But drivers now also expect clever design, which has led to a vast increase in the number and popularity of vehicles outside traditional fleet sectors.
A few years ago, drivers wanted the versatility that made large MPVs so popular in a smaller package, leading to huge demand for cars including the Vauxhall Zafira, Renault Scenic and Citroen Xsara Picasso. Now, people want similar attributes in even smaller packages, resulting in monospace vehicles being derived from superminis.
Last year we had the Vauxhall Corsa-based Meriva, in 2002 we saw the Ford Fiesta-derived Fusion and this year Fiat introduced the Punto-based Idea. The Idea is meant to combine the elevated driving position, clever use of space and practicality of a small MPV within more compact dimensions.
Key to the Idea’s practicality is a rear bench that is split 40:20:40 in the backrest and a 60:40 split/folding/sliding seat base. The backrests also recline through 60 degrees and the centre backrest can be folded forward to form a table.
Sliding the rear seats forward extends the luggage volume from 320 litres to 412 litres and when all three sections of the rear seat are folded forward it liberates a maximum of 1,420 litres. Fiat points out that both the higher figures are greater than those offered by the Vauxhall Meriva. The dashboard has a central instrument binnacle sitting in a slush-moulded upper fascia panel with a dashboard-mounted gear lever in a convenient position.
Our 1.4 Dynamic test car has a 95bhp 16-valve engine which produces a keen performance but can seem noisy when the Idea gets into its stride.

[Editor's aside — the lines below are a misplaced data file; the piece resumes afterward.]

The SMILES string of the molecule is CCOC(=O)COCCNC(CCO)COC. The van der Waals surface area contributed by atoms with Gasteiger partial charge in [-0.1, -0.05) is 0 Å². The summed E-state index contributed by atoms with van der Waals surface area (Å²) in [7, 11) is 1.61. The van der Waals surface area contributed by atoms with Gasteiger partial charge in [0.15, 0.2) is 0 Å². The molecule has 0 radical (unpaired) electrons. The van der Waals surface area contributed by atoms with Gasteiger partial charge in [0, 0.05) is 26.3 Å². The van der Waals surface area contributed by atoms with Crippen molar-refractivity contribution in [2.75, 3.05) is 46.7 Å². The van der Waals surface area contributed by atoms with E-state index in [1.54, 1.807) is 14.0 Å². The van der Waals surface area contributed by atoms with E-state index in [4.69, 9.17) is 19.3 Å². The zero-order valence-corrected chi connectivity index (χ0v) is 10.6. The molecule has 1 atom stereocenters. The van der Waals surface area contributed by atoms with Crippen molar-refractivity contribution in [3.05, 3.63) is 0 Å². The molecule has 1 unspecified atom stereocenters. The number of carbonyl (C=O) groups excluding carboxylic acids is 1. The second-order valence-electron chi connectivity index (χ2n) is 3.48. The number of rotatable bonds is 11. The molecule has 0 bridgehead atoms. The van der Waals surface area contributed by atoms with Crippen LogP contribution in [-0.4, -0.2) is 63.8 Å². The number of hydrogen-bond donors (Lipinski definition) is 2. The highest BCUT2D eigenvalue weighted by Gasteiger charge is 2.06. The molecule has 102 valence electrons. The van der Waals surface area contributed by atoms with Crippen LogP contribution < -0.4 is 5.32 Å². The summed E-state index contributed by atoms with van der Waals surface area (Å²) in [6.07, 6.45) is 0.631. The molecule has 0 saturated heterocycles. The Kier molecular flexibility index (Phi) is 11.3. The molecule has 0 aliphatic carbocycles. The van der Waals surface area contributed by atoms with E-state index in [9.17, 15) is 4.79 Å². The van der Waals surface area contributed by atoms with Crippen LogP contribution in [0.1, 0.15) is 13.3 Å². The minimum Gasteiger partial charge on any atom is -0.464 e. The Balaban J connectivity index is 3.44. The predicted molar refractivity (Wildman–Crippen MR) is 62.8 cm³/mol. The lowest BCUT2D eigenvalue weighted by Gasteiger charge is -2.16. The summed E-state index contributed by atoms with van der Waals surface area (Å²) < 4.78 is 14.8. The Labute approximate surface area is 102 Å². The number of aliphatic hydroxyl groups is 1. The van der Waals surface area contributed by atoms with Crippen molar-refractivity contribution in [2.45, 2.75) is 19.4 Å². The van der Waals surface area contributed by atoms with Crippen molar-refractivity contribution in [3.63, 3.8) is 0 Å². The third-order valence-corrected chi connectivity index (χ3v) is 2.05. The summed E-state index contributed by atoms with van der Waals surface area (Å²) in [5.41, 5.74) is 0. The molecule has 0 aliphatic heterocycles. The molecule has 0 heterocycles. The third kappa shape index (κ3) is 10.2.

It is nimble around town. But the tall body, providing generous headroom and room for a couple of overhead shelves at the front, combines with the relatively narrow stance to produce pronounced body roll in faster corners.
I also found the steering too light. While Fiat’s Dualdrive switch that makes the steering even lighter in ‘City’ mode should be applauded, it is out of place in a car this small.
Our test car was generously equipped with electric front windows, ABS with electronic brake force distribution, remote central locking and alarm, a Blaupunkt CD player and radio, air conditioning, heated and electrically-adjustable door mirrors, rear parking sensors and ISOFIX attachments on the two outer rear seats.
While top of the dashboard marks a welcome improvement in perceived quality, it only highlights the lack of effort in other areas.
Southern Europe might not mind shiny hard plastics, but in north Europe softer plastics are preferred.
The doors also make a nasty clang when you close them.
Overall though, the Fiat Idea is a worthy addition to the small car sector.
THREE RIVALS TO CONSIDER
ALTHOUGH there seems to be an abundance of new practical small cars, it isn’t exactly a new concept, with the Mitsubishi Space Star and the Hyundai Matrix sharing many of the Idea’s attributes with a slightly lower asking price.
No comparison would be complete, however, without the class benchmark – the Vauxhall Meriva – but a roughly equivalent model to our Idea test car is almost £1,000 more expensive at the front end.